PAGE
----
Simple cream based pasta with Cottontail
After skinning, gutting and cleaning the Cottontails, soak them in some salt water overnight in the fridge.
After the soak, boil rabbits for 2-3 hours (longer for larger rabbits- my guys were small, so 2 hours was fine). The meat will basically be falling off the bone.
Boil up some fettucini or linguini, drain and set aside. This can be done simultaneously while preparing the sauce.
Separate meat from bone.
Bring saucepan to a medium heat and brown a spoon full of crushed garlic with some olive oil and add pepper to taste. No salt! I'll tell you why at the end of post.
Add rabbit and brown a bit more.
Shoot with a splash of wine- white or red... hell, beer will do fine as well.
Add some heavy whipping cream. Mix it up. Should start to bubble up fairly fast.
Add a handful of freshly grated parmesan cheese- you can find the fresh pre-grated stuff at your local supermarket, or use the canned crap>>> your sauce will come out better with the fresh stuff.
Push to one side of the saucepan and add add pasta, toss and scoop into bowl or onto a plate.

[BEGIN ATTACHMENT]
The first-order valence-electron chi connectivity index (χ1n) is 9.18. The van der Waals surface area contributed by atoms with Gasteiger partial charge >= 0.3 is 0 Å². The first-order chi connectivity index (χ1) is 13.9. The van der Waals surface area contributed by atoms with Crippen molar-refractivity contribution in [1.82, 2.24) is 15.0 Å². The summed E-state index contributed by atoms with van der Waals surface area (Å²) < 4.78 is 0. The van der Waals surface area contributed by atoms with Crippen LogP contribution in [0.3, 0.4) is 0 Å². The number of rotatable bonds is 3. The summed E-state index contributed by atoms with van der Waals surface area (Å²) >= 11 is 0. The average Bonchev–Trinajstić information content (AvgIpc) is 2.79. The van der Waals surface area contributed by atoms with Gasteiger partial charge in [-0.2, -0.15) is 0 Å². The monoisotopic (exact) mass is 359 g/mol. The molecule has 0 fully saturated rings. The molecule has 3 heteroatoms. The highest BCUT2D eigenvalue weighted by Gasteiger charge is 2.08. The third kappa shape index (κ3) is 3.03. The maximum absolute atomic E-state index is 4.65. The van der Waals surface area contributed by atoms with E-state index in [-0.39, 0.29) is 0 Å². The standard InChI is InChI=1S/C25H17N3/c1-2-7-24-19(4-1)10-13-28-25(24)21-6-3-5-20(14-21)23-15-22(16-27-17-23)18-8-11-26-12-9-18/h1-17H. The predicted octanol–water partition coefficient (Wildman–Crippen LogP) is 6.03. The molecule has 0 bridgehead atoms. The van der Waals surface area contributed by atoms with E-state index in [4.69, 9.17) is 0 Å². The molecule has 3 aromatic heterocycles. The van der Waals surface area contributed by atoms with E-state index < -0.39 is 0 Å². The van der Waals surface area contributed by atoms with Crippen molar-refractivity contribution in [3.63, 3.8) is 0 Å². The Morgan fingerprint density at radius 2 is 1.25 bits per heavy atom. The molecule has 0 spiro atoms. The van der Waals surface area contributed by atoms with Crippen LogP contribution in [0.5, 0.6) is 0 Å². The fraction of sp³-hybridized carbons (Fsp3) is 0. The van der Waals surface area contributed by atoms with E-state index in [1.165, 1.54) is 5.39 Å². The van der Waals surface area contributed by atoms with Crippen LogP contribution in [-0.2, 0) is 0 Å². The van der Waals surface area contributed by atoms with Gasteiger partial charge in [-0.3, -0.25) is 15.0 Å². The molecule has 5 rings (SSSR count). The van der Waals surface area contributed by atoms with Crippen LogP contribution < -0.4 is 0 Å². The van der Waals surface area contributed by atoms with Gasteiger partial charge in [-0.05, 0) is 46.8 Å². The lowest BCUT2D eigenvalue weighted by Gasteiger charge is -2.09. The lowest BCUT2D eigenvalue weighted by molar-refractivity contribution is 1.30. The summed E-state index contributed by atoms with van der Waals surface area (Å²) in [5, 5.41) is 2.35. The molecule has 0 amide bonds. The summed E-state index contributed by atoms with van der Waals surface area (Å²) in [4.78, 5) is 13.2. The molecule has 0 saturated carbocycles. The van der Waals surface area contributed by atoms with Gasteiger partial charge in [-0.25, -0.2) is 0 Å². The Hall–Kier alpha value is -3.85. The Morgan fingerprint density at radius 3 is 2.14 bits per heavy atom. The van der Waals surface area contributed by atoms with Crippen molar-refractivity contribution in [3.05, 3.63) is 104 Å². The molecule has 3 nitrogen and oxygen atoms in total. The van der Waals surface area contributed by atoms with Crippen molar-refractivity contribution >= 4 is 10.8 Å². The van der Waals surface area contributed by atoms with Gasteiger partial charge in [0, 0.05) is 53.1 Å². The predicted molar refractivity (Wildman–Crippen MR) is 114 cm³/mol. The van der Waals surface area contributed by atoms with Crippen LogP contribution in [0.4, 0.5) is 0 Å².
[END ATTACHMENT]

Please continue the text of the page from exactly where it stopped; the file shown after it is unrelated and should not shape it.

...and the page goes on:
As a side, I like to serve with fresh grown tomatoes from my yard cut into slices with salt, pepper, granulated garlic, and bit of red wine vinegar.
Enjoy with a glass of wine (or bottle in my case...) or a frosty glass of your favorite beer!
As I stated before, do not add salt to the pasta until after you have tasted it! Two reasons why: First, the rabbit was soaked in saltwater overnight, and will retain some of the salt flavoring in the meat. Second, parmesan cheese (both fresh grated and canned) has a considerable amount of salt in it.
You can always add more salt to the dish, but you can never take any out!
Also, if you have extra Cottontail meat that you don't use in the pasta, lightly coat with olive oil, cover and refrigerate. The cooked meat should hold for 10 to 12 days in the fridge.
This is just a simple base recipe. Feel free to add/experiment! Any and all feedback would be greatly appreciated!
Afterthought: For those who dig on the seafood, throw some baby clams up in the mix.